Change Your Approach:
So how do you change your approach to gain control of an interview?
- Research – After you’ve done some research on the company, position and hiring manager, you should have a good idea if strategy will work. For instance, If the job is a customer service job and the company wants an employee to keep their heads down and nose clean – these strategies probably aren’t right for that type of interview.
- Stop being defensive – most job candidates take a defensive interview stance and answer questions that the interviewer asks.
- Take the offensive – Take the stance that you are interviewing the company.
- You ask the questions – In an interview, the person asking the questions controls the conversation.
As a candidate, interview the company to see how the fit is for you. Get a feeling to see will your skills will be valued? Do you see a mentorship relationship with anyone you’ve interviewed with? Does the company “feel” right? Can you succeed here? Does the company’s management style and culture fit your personality comfortably? Is there growth potential for the company, and for your career?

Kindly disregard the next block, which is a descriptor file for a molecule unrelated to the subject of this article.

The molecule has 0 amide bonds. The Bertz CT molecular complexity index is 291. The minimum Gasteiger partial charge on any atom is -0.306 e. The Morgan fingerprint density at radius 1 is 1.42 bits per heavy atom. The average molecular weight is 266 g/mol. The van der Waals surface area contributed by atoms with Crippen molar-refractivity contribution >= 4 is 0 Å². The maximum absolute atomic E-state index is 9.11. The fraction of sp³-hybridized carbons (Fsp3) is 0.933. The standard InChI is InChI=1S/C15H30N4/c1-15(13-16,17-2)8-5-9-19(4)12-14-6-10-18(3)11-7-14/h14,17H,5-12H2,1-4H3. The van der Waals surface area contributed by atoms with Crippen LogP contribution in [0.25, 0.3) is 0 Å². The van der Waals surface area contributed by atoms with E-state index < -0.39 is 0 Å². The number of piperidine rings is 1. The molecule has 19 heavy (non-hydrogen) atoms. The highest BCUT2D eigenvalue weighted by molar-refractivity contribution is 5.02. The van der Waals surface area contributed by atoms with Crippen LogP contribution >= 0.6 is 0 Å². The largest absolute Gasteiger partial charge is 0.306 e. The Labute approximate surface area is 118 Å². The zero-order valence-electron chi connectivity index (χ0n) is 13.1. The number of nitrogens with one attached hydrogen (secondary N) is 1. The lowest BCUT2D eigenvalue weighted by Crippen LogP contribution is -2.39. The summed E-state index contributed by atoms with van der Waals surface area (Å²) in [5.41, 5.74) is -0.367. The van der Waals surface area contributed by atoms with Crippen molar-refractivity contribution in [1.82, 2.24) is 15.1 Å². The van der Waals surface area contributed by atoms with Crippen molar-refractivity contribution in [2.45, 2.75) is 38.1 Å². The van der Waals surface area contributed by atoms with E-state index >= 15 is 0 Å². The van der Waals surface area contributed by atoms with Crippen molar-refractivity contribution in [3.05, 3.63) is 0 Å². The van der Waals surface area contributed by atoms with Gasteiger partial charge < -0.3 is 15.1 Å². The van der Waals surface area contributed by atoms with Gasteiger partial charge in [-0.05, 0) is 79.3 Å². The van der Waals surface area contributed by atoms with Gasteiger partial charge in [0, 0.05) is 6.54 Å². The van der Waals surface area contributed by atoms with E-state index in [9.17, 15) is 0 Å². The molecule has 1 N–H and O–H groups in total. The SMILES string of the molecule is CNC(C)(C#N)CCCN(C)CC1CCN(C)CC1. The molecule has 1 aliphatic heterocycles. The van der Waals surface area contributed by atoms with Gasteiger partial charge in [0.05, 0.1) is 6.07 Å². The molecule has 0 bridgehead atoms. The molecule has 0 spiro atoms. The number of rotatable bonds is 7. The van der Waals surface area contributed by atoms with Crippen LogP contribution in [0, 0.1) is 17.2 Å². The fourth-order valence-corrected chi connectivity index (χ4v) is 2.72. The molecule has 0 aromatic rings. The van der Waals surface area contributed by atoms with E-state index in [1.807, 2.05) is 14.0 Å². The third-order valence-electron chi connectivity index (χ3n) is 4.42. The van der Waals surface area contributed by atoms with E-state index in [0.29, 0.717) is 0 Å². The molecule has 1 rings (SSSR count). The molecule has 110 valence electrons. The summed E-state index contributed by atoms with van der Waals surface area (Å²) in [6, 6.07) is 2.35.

Examples Of Effective Questions:
- HR questions – “Can you describe the company’s culture?” or “How do you see the company’s culture changing as you capitalize on industry trends that project 25% growth over the next 3 years?”. Other good HR questions are “Can you describe the personality types of people who are successful at your company?”
- Hiring manager questions – “How does the company’s goal to decrease costs by 20% influence your departments priorities and plans?” or “What does your department need to do to help affect plans of 25% growth?”. Other good Hiring manager questions can focus on implications “What happens if your department is unable to ____ ?”
- Hiring manager’s boss questions – “If you could change one thing about this department, what would it be?” or “What are your goals for this department and what do you see as possible obstacles to achieving these goals?”
- Hiring Manager’s peers and team – “What types of projects have earned you recognition?” or “What types of personalities work well with this department?”. Other good peer & team questions are “How did you reach your position with the company?” and “Do you spend more of your time developing new projects or maintaining existing projects processes? (the answer may not be obvious based on title)”
These are just some examples. Other articles in this blog have examined questions in more detail.
For access to more information:
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Join Career Change Central on Linkedin: http://www.linkedin.com/e/gis/1800872
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